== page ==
Everyone likes a good night on the tiles, and that’s what makes this new six-part comedy series such a promising prospect as the events of this Great Night Out frequently spiral out of control in spectacular and hilarious fashion.
The premise is simple: four thirty-something men gather each week for an evening of revelry in Stockport. There’s Hodge, who sees himself as the leader of the group (and is played by former Corrie man Lee Boardman); hapless Beggsy (Will Ash), whose ex-wife left him for another man and lives overseas with their daughter; Glyn (Craig Parkinson) who still harbours hopes of striking up a relationship with his high-school crush; and eternal pessimist Daz (Stephen Walters), who is always the first to put a dampener on any situation.
All bring their own personas to the party, and all seem to have an uncanny knack of having their own misadventures each week.
In tonight’s opener, the lads begin their weekend with disappointment at a football match, before would-be alpha male Hodge incurs the fury of his wife, Kath, after he manages to botch the invitations for their wedding anniversary party. While attempting to put the event back on track, he joins up with his pals and heads to the venue, only to get waylaid en route after stopping to help a worse-for-wear passer-by.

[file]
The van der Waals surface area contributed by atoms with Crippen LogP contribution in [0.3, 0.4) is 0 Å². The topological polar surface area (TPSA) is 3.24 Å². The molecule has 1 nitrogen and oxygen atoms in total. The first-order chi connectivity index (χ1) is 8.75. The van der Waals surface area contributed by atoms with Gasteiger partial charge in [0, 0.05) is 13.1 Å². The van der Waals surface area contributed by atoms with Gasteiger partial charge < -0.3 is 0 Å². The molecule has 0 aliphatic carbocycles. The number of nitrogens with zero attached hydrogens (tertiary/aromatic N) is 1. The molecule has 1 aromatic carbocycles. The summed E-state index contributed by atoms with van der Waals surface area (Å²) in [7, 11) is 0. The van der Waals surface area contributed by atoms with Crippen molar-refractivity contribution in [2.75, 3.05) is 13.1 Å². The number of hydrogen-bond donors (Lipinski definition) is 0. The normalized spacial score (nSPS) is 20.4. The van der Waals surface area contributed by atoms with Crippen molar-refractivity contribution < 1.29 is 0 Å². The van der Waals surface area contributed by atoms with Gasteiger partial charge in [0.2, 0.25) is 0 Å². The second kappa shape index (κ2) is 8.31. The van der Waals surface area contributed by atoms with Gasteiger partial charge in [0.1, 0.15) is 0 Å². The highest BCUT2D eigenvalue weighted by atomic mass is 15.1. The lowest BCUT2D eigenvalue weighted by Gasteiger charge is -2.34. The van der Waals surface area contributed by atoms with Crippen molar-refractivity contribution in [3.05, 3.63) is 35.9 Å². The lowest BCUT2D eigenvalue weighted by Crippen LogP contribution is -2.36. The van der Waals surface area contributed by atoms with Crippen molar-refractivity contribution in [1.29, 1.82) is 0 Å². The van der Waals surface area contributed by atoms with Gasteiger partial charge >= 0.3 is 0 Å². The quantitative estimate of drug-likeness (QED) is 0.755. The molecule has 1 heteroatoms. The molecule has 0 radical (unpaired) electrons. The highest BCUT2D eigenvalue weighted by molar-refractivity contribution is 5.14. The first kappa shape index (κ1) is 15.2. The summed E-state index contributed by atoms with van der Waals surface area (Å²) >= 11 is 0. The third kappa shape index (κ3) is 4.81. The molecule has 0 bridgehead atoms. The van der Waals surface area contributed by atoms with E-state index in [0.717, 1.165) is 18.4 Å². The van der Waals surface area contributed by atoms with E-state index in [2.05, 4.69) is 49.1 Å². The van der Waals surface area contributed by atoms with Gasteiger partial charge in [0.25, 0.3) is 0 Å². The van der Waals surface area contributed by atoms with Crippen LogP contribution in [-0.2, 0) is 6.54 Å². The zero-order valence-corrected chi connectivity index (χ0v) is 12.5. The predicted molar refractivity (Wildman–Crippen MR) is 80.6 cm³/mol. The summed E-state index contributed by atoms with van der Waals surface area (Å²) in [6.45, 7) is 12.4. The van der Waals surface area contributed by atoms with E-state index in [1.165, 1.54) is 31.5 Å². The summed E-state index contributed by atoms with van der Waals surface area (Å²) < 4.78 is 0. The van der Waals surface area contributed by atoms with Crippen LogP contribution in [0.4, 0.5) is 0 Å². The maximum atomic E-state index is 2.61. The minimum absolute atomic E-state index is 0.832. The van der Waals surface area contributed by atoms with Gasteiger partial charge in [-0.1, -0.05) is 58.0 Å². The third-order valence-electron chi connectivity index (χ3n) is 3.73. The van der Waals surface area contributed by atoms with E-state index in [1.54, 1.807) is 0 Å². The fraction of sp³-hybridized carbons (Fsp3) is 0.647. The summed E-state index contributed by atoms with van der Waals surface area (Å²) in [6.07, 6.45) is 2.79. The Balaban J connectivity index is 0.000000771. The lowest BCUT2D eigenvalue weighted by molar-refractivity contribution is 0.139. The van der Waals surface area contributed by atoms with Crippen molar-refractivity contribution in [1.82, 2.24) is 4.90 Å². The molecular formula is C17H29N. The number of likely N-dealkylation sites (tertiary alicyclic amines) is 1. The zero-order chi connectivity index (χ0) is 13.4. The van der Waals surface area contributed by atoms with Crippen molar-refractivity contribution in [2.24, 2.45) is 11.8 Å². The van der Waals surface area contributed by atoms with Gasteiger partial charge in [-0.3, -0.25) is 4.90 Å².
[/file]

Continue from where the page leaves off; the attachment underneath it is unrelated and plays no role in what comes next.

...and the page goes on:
Glyn, meanwhile, gets some words of wisdom from barman Warren (Ricky Tomlinson) in his quest for romance, and ends up out of his element at a Salsa class, while Daz tries to find poetic inspiration as he tries to help a friend get over the loss of her beloved pet.
Some comedies take an episode or two to find their feet, but with Great Night Out, it all comes together from the off. It’s helped by some inspired supporting turns from comedy legend Tomlinson, Spy’s Rebekah Staton and Peep Show star Isy Suttie, but largely the interplay between the four leads is what makes it so accessible. For a blokey comedy, it has a surprising heart, evident as the lads constantly help one another through their various romantic, work and family crises each week. Of course, they invariably end up creating bigger problems in the process (a wedding which takes place in the opener makes for one such instance), but that’s besides the point.
It’s intelligently scripted with sharp lines and inventive set-ups, which justify the hour-long run-time. The unwritten rule of TV comedies - that sitcoms are half an hour, while comedy dramas are an hour - is disproved to good effect, with nary a lull in the laughs for the full 60 minutes.
Executive producer Jimmy Mulville says: “I hope we do justice to the brilliant scripts and wonderful cast. This is a laugh-out-loud comedy about friendship, love and Stockport!”
Great Night Out, STV, 9PM